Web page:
Martin McLean: Help us protect the future for Deaf students

Posted on August 28, 2015

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martin mclean

I risk being accused of bragging here, but in my lifetime I have managed to complete not one but three degrees – a BSc, a PGCE and an MA. I could not have completed any of them without Disabled Student Allowances (DSAs).

This is government funding that disabled students can apply for to pay for equipment and support costs at university. For me it has covered the costs of radio aids, note takers, BSL interpreters and speech to text reporters. Thanks to DSAs thousands of deaf people can now call themselves graduates.

However, this is an age of austerity and public spending is being scrutinised. Last year the Government in England announced that it wanted to make changes to DSAs in order to redress the balance between funding from DSAs and the contribution Higher Education (HE) providers make towards disabled students’ support costs. These included:

  1. Removing DSAs funding for some types of less-specialised support workers such as note takers, proof readers and study support assistants. Instead it is proposed that they will now be funded by universities as reasonable adjustments under the Equality Act.
  2. Removing DSAs funding for adaptations to student accommodation managed by universities.
  3. Removing DSAs funding for some types of IT equipment and accessories.

NDCS is concerned. I do not have enough word space to talk about all of the proposals in detail here but let’s focus on note takers as they are currently used by lots of deaf students.

They provide a valuable service for those relying on lip-reading or BSL interpreters which make it very difficult to take comprehensive notes during lectures and classes (trust me – try writing and lip-reading at the same time!).

We fear that if note takers are no longer funded through DSAs and left to universities to fund we could see universities seek alternatives such as:

  • referring deaf students to lecture handouts. From my experience, handouts from lecturers can be very variable – some will provide detailed documents whilst with others you’ll be lucky to get anything more than a reading list they put together in 1995.
  • or encouraging deaf students to photocopy the notes of a fellow student. Thinking back to my frequently hungover and half-awake peers I dread to think what would have happened if my education had been dependent on quality of the notes of whoever happened to be sitting next to me!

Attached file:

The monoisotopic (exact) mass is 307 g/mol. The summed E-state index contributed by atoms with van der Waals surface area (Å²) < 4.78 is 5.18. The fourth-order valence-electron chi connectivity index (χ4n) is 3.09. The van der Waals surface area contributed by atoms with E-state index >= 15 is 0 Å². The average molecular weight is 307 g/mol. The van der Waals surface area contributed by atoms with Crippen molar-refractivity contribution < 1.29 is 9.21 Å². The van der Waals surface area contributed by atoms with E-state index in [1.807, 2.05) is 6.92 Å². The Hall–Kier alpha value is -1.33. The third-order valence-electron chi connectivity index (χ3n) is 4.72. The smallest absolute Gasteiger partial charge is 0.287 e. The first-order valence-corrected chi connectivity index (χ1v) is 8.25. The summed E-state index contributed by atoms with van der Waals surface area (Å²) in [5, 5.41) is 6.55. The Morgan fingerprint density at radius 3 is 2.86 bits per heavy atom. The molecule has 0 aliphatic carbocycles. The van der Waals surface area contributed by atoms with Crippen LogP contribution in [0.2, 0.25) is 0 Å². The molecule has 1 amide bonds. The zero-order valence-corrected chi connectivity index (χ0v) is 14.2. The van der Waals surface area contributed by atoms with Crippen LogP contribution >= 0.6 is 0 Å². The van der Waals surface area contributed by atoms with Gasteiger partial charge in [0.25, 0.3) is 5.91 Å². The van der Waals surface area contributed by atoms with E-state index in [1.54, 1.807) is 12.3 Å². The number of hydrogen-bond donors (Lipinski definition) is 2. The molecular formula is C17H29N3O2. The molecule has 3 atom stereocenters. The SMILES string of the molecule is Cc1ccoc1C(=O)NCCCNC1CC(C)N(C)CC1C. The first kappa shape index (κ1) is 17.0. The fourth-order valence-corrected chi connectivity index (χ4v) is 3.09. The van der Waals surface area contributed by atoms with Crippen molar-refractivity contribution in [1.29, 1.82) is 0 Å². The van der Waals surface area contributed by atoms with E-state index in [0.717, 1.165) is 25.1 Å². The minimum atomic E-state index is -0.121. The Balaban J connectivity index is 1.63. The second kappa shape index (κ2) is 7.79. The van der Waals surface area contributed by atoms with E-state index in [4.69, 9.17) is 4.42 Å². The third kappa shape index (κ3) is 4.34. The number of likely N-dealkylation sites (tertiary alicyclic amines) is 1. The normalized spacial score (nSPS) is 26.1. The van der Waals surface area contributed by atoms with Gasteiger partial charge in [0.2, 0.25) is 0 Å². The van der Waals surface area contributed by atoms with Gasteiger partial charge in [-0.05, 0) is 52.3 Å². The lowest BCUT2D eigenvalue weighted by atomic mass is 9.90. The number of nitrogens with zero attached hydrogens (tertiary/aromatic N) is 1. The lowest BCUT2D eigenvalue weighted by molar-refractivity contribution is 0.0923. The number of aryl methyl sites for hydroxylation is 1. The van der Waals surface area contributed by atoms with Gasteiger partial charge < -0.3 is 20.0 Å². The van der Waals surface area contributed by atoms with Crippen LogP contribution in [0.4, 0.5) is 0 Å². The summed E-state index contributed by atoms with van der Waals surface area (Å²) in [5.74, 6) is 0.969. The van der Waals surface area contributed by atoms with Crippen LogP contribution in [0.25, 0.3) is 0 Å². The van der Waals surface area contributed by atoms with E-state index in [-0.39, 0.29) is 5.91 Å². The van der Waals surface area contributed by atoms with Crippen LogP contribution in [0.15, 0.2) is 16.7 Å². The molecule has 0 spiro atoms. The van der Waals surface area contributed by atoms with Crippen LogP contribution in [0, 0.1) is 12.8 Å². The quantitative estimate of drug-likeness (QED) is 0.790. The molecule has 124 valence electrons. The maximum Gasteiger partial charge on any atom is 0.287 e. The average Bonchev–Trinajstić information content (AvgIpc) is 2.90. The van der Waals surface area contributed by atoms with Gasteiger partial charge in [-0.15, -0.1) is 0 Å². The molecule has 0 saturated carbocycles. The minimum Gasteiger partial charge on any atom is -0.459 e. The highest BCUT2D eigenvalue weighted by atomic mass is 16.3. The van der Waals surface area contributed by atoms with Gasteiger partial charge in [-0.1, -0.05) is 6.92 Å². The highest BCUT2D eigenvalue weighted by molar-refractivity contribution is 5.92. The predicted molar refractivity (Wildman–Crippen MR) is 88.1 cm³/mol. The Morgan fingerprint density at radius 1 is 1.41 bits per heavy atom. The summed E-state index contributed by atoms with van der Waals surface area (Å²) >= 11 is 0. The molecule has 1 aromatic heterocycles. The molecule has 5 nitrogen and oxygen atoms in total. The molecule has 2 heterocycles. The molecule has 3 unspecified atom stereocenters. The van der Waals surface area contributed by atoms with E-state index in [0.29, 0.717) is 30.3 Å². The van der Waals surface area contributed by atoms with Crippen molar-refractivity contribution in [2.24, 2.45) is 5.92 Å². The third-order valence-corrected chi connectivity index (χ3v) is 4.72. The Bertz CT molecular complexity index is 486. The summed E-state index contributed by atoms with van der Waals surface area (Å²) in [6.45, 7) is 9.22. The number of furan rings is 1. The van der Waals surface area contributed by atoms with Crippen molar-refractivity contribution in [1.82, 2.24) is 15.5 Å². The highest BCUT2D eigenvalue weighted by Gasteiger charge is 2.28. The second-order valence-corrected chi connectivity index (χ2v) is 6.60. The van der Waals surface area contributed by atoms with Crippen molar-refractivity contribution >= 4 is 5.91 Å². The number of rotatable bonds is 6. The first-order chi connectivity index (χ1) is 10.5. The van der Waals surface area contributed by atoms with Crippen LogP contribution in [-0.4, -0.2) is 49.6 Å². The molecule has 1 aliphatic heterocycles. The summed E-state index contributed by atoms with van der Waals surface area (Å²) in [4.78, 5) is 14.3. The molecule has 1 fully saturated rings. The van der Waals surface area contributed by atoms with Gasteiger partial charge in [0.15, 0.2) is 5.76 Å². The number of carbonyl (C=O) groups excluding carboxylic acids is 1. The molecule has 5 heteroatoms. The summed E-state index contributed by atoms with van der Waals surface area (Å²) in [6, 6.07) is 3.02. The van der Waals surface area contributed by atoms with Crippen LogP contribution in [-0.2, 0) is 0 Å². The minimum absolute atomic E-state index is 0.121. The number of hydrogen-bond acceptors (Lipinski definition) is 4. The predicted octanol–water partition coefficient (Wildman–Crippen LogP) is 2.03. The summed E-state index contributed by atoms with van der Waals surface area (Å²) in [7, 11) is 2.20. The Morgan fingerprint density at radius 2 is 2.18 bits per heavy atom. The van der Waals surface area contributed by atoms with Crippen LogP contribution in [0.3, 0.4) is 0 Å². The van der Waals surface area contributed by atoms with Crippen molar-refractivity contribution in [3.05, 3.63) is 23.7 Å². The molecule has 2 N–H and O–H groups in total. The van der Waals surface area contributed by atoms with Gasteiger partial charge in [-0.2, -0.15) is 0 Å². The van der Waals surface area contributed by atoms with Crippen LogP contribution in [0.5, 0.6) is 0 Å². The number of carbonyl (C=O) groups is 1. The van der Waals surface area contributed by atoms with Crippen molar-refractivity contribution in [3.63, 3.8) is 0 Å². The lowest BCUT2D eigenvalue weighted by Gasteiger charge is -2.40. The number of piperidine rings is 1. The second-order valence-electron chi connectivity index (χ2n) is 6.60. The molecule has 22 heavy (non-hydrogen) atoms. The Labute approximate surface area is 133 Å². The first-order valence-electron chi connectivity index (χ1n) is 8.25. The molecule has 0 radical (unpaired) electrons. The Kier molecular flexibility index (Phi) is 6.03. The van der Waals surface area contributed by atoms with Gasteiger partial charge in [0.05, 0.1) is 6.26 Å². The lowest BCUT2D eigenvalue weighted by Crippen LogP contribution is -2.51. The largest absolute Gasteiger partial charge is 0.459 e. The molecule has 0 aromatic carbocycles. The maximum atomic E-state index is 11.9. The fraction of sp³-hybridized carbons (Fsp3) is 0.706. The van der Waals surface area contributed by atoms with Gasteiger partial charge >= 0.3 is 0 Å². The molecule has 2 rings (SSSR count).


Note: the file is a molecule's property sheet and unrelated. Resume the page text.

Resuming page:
Earlier this year NDCS Youth Advisory Board member Zanna Messenger Jones initiated legal action to challenge the Government’s proposals on the grounds of insufficient consultation (among others).

The Government backed down and last month launched a public consultationwhich is now open to individuals and organisations to respond to. There is a response form consisting of 25 questions that can be completed online. Click here to see NDCS’s draft response.

We are encouraging deaf young people to contribute their views to the consultation. The 25 question response form is not particularly easy to complete.

Therefore, NDCS has created a friendlier version of the form that the government has agreed to accept. The views of deaf people who currently are at university or have recently finished are particularly welcome as they will have experience of requesting universities to make reasonable adjustments.

It should be noted that the government is not proposing that more specialised support such as BSL interpreters or electronic note takers should no longer be funded by DSAs. However, these services still fall under the scope of the consultation questions.

It is not only England that these changes are being considered but Wales too with the Welsh government having carried out an engagement exercise earlier this year.

NDCS believes that without sufficient safeguards the Government’s proposals risk making Higher Education less accessible to deaf young people or leaving disabled students in limbo where they get no support because the university can’t agree what reasonable adjustments it should make.

It would be a crime if the achievement rates of deaf people in higher education were to fall in the drive to cut costs.

To respond to the consultation visit: https://www.gov.uk/government/consultations/disabled-students-in-higher-education-funding-proposals.

Or young people can complete our modified version.

Make sure you get your response in by the deadline of 24th September.

Martin McLean is the NDCS’s Education and Training Policy Advisor (post-14).

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